@KyleOrton: That’s why you make informed decisions about when, where and from whom you buy. Besides, making low-interest mortgage payments can be a good even if you DO have enough cash to pay for a house. Unitl recently, all of my investments were pulling in a rough average of 9% APY. WHY would I pay for a house in cash, a house that may not appreciate very much, when I could pay 5% interest on a mortgage and invest the money I would have spent on a house which would, at this point have been a VERY POOR INVESTMENT, given the current housing situation.

        • supercereal says:

          @ArcanaJ: I’d like to meet the person who can afford to buy a car, house, and college education up front without credit. I have all of them, and can somehow afford a monthly payment… In these cases, credit was used as an investment tool that now yield higher returns.

          Used responsibly, credit cards give consumer protection, traceability, and simplicity. If you use them responsibly, I don’t see a single negative thing about them. In fact, you’re safer using them then using cash/a debit card in many cases…

    • azntg says:

      @ArcanaJ: Wait, we’re assuming that credit cards are always evil no matter what?

      Dang. This is confusing!

      • ArcanaJ says:

        @azntg: In this economic climate, in this society of bigger, badder, shinier, more, credit cards ARE always evil.

        It’s easy (and not unjustified) to blame credit card users for their a lack of fiscal responsibility. However, credit card companies spend millions annually looking for new ways to bait that treacherous hook. They are not blameless in their rapacious and relentless pursuit of profit at our expense.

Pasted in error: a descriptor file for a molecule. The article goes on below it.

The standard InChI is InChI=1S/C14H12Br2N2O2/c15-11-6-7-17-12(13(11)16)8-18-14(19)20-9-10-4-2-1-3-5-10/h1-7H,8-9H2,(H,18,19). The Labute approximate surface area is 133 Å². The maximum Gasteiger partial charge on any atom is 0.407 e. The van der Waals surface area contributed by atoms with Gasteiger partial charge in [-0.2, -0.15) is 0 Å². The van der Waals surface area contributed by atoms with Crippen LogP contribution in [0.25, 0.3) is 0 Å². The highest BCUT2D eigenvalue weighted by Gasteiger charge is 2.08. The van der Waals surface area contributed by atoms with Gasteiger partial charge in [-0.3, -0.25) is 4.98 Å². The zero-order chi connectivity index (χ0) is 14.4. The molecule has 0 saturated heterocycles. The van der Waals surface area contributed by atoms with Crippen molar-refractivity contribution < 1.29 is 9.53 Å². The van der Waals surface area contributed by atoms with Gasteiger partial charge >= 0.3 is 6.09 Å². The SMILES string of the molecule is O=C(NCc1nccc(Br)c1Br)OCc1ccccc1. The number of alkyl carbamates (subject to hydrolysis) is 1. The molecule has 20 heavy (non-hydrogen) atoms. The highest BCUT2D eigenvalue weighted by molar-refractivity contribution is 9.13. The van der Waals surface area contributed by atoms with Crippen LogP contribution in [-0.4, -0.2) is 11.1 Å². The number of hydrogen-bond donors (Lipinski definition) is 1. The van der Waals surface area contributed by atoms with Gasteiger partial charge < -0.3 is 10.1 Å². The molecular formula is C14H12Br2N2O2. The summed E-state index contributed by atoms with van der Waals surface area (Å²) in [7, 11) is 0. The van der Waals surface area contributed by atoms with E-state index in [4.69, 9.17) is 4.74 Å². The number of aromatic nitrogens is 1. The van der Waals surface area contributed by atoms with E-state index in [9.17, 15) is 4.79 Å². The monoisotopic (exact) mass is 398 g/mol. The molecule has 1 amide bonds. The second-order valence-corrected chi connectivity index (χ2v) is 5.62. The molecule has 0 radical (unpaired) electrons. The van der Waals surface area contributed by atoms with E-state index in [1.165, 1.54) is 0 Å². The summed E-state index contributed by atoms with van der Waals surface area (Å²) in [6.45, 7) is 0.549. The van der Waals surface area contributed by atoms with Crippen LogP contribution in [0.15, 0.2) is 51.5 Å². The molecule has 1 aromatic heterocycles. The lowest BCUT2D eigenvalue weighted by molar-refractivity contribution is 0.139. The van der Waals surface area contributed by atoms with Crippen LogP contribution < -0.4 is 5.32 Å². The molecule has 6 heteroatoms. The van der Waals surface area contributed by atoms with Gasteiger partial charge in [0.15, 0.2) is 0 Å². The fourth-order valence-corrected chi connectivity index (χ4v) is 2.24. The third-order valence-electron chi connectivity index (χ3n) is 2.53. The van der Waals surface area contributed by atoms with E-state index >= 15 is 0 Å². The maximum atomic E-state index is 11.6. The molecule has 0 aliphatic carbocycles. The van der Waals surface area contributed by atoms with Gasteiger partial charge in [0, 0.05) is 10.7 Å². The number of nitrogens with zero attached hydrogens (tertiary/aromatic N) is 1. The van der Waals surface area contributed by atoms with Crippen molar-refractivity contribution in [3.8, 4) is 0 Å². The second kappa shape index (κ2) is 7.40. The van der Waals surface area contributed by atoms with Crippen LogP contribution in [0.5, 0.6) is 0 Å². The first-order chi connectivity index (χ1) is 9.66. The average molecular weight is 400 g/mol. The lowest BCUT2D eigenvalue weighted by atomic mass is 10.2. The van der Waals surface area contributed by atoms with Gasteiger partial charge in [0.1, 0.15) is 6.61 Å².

• azntg says:

          @Dan W: Personally, I’m glad that the industry is starting to tighten as well.

          For far too long, some of the financial institutions have let too many people way go over their heads. Not to mention that the financial institutions have become excessively greedy as well.

          However, I still believe that they should tighten in such a way as to not to choke everybody off at the same time. The way they’re doing things is the fast track for yet another kind of disaster.

          To make a drug analogy, it’s like cutting off an addictive drug supply completely and without any notice when more than half the population is still addicted and still desperate for more. I don’t even want to know what the withdrawl symptoms are… they don’t look too pretty for me.

    • XianZhuXuande says:

      @ArcanaJ: Credit cards are great tools in the hands of a responsible user. The article explains the dangers of credit cards quite clearly, while at the same time trying to educate. I think this was a pretty good article, actually.

      Now, most people won’t follow the important ‘pay in full’ advice, but they’ve only themselves to blame for the consequences.

      • ArcanaJ says:

        @XianZhuXuande: I disagree about credit cards being even a useful tool, let alone a great one. But then, I’m a big ol’ Dave Ramsey fan, so I doubt we’re going to see eye to eye on this one.

        • Parting says:

          @ArcanaJ: For me, it’s a tool. I get 1% cash rebates, a possibility of a chargeback and extended warranty on my electronics – for free.

          The trick, is to pay in full every month.